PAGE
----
The EMCC SLPA program is the only program in the state of Arizona to offer an AAS degree that contains the three educational components needed to meet Arizona licensure requirements.
When you enroll in the Speech Language Pathology Assistant program, you become part of the Teacher Education Institute at EMCC, which helps students succeed by offering educational networks, scholarships, internships, and other professional opportunities within their selected field of study. Take a look Inside the Program for a glimpse at what you can expect as a Teacher Education student.
Special requirements: Practicum
The SLPA program is a workforce training program. It is designed to provide you with the knowledge and skills you need to work as an SLPA under the supervision of an SLP. It is not designed to be a pathway into the undergraduate and graduate programs for communication disorders. Those are separate training specialty areas. Some classes may transfer to universities as electives, but they do not typically substitute for courses to receive a degree in speech-language pathology. For those interested in pursuing upper-level undergraduate and graduate degrees in communication disorders, it can be helpful to work as an SLPA due to the related nature of the field. Potential students interested in the upper-level degrees should discuss their academic pathway with the EMCC advisor and program director.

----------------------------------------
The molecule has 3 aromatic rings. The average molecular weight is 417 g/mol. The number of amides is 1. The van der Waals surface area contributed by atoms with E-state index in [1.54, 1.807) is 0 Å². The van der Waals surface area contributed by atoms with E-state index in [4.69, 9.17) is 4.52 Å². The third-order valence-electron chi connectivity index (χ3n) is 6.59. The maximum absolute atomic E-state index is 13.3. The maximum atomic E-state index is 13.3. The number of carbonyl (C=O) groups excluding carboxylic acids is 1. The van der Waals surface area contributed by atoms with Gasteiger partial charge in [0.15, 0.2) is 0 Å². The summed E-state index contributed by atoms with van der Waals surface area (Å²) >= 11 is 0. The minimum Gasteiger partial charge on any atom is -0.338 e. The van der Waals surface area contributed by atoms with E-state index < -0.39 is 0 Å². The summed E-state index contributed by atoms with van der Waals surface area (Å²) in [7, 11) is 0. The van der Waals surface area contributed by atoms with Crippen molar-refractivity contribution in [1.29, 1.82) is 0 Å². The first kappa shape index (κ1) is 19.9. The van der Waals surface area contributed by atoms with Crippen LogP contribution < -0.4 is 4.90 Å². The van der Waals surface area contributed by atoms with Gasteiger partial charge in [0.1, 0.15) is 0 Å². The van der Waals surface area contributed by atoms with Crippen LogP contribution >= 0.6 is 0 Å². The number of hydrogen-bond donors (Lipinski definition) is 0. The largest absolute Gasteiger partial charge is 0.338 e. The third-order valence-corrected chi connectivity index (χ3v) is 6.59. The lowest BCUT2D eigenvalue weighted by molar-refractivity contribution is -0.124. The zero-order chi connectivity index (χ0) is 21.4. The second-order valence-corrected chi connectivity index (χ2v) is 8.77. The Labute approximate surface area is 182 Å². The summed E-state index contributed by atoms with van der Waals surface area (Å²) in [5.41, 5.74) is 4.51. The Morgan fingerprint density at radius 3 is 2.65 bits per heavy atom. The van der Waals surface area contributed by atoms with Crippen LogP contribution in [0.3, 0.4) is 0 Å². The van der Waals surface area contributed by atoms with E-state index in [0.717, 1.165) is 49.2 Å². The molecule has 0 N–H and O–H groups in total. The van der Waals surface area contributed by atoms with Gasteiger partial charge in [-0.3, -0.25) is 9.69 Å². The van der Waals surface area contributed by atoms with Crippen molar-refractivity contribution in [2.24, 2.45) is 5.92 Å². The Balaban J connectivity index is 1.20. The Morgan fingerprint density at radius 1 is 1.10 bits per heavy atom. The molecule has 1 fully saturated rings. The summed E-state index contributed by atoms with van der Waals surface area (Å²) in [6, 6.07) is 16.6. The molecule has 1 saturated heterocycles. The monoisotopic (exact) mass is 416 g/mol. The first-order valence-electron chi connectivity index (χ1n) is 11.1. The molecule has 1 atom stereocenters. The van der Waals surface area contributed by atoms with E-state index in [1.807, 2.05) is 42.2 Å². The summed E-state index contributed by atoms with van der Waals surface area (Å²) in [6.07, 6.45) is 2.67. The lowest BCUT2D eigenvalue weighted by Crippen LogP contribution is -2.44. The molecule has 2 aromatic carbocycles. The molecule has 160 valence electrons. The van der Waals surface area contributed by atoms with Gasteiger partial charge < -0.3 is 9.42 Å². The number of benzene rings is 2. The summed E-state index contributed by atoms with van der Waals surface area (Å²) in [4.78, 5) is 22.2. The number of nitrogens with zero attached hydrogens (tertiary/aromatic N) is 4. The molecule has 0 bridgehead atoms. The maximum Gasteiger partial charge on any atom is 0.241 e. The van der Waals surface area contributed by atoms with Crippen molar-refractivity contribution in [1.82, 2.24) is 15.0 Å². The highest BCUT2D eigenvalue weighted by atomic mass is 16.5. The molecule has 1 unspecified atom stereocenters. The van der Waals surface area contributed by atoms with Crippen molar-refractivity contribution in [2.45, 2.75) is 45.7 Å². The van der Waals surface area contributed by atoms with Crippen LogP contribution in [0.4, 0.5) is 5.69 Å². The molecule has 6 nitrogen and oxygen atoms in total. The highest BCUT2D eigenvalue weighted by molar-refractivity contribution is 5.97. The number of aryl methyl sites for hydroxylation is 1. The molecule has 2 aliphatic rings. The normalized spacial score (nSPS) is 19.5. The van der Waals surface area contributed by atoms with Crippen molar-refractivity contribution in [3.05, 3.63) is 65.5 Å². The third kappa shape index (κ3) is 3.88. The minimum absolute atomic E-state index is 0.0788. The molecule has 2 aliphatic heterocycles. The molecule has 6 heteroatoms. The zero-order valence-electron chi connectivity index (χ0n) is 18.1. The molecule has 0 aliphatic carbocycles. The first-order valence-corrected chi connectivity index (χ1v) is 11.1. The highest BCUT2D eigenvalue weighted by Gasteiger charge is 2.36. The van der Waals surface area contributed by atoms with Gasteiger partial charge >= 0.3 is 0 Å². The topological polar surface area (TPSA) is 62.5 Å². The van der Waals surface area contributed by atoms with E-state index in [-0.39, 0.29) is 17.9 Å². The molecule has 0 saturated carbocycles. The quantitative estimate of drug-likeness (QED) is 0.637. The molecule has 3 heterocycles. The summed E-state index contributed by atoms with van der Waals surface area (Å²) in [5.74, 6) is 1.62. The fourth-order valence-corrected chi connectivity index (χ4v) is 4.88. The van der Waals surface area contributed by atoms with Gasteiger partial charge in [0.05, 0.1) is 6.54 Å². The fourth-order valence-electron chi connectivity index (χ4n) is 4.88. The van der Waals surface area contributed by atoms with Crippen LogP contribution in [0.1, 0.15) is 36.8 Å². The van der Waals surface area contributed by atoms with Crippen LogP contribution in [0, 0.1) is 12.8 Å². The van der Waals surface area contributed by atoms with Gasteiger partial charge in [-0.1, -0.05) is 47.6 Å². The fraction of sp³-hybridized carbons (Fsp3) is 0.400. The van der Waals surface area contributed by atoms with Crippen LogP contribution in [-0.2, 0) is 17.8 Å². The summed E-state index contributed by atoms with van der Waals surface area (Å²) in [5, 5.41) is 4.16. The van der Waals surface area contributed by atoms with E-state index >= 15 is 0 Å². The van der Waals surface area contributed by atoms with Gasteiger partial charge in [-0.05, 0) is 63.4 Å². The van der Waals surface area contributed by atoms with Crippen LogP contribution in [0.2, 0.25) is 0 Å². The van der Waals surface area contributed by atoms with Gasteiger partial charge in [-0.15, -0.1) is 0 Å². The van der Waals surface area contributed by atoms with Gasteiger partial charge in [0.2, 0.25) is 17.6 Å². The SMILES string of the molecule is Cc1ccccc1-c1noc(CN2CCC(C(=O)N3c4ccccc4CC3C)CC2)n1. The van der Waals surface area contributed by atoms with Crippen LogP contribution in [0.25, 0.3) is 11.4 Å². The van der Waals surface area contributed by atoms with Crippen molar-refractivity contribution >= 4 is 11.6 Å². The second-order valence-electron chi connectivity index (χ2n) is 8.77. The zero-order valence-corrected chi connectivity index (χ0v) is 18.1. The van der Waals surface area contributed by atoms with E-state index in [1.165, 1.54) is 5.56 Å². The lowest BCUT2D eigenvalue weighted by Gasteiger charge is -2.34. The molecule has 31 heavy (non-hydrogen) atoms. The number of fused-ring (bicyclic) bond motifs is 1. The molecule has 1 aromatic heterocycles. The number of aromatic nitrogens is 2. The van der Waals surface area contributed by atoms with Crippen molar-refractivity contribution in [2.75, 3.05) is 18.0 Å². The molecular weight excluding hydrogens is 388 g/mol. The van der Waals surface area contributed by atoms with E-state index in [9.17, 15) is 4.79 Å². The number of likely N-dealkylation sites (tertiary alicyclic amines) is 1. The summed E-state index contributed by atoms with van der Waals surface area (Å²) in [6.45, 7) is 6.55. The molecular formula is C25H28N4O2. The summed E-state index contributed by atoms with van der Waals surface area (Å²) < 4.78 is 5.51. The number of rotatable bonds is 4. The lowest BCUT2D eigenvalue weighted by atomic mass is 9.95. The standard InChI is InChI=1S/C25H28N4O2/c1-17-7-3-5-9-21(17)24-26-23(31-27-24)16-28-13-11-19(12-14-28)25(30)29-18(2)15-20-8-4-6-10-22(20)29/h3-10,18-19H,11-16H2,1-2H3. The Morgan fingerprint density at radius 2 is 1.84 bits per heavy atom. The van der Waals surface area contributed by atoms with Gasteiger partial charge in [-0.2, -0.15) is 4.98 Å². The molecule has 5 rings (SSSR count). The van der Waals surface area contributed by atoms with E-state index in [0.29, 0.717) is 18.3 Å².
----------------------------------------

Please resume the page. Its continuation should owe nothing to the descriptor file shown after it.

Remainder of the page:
Attendance at an orientation is the mandatory first step for admission to the SLPA Program. During the orientation, you will receive information about becoming an SLPA, the AAS and CCL programs, transfer possibilities, and the Program Application and Admission process.
There will be time at the end to cover any additional questions you have about the program. Please arrive on time and the orientation will last between 1.5 and 2.0 hours depending on questions.
To sign up for orientation, complete this Google form to sign up.
You can email the SLPA Program Director or Advisor with any questions.
SLPA Program Admissions
Apply for Program Admission: After reviewing the admission process and enrolling at EMCC, complete your admission application.
COMPLETE APPLICATIONS ARE REQUIRED FOR ADMISSION. Incomplete applications will be rejected.
Fall Applications open the first Monday of February (prior to the fall semester you want to start).
Spring Applications open the first Monday of September (prior to the spring semester you want to start).
The application window will close once the cohort and waitlist are filled.
To participate in observations and a practicum, clinical and educational sites require you to have an Identify Verified Fingerprint (IVP) clearance card prior to completing observations and practicum in their setting. To begin the process, contact the Arizona Department of Public Safety to schedule an appointment to apply for a card. If you have questions, call (302-223-2279) or visit the AZDPS website.